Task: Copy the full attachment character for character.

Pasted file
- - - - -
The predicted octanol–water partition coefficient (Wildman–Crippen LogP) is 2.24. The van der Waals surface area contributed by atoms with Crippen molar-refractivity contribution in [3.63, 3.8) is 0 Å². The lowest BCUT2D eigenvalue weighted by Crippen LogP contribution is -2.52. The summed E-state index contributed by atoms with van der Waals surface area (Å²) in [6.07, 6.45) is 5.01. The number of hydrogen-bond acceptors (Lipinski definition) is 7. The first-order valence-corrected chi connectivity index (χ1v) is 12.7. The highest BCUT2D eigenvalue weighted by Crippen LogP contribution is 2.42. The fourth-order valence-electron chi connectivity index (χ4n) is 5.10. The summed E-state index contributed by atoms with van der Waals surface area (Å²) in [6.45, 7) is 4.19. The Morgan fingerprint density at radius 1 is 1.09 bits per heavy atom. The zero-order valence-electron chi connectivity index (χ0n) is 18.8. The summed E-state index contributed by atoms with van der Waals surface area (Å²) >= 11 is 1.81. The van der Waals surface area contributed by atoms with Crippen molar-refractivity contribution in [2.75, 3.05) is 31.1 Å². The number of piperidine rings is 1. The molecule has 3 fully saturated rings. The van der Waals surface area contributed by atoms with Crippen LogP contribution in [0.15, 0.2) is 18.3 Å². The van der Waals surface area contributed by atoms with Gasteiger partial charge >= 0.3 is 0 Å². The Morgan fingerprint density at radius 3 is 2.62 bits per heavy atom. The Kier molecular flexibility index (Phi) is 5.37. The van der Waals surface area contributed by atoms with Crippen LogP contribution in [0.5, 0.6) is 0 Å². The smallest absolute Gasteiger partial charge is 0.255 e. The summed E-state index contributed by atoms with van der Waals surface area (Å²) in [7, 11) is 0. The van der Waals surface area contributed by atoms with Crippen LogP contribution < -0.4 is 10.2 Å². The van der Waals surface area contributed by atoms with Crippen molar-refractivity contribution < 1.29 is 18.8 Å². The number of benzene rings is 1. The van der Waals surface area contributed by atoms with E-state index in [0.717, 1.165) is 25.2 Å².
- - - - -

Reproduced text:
The predicted octanol–water partition coefficient (Wildman–Crippen LogP) is 2.24. The van der Waals surface area contributed by atoms with Crippen molar-refractivity contribution in [3.63, 3.8) is 0 Å². The lowest BCUT2D eigenvalue weighted by Crippen LogP contribution is -2.52. The summed E-state index contributed by atoms with van der Waals surface area (Å²) in [6.07, 6.45) is 5.01. The number of hydrogen-bond acceptors (Lipinski definition) is 7. The first-order valence-corrected chi connectivity index (χ1v) is 12.7. The highest BCUT2D eigenvalue weighted by Crippen LogP contribution is 2.42. The fourth-order valence-electron chi connectivity index (χ4n) is 5.10. The summed E-state index contributed by atoms with van der Waals surface area (Å²) in [6.45, 7) is 4.19. The Morgan fingerprint density at radius 1 is 1.09 bits per heavy atom. The zero-order valence-electron chi connectivity index (χ0n) is 18.8. The summed E-state index contributed by atoms with van der Waals surface area (Å²) >= 11 is 1.81. The van der Waals surface area contributed by atoms with Crippen molar-refractivity contribution in [2.75, 3.05) is 31.1 Å². The number of piperidine rings is 1. The molecule has 3 fully saturated rings. The van der Waals surface area contributed by atoms with Crippen LogP contribution in [0.15, 0.2) is 18.3 Å². The van der Waals surface area contributed by atoms with Gasteiger partial charge >= 0.3 is 0 Å². The Morgan fingerprint density at radius 3 is 2.62 bits per heavy atom. The Kier molecular flexibility index (Phi) is 5.37. The van der Waals surface area contributed by atoms with Crippen LogP contribution in [0.5, 0.6) is 0 Å². The smallest absolute Gasteiger partial charge is 0.255 e. The summed E-state index contributed by atoms with van der Waals surface area (Å²) in [7, 11) is 0. The van der Waals surface area contributed by atoms with Crippen LogP contribution < -0.4 is 10.2 Å². The van der Waals surface area contributed by atoms with Crippen molar-refractivity contribution < 1.29 is 18.8 Å². The number of benzene rings is 1. The van der Waals surface area contributed by atoms with E-state index in [0.717, 1.165) is 25.2 Å².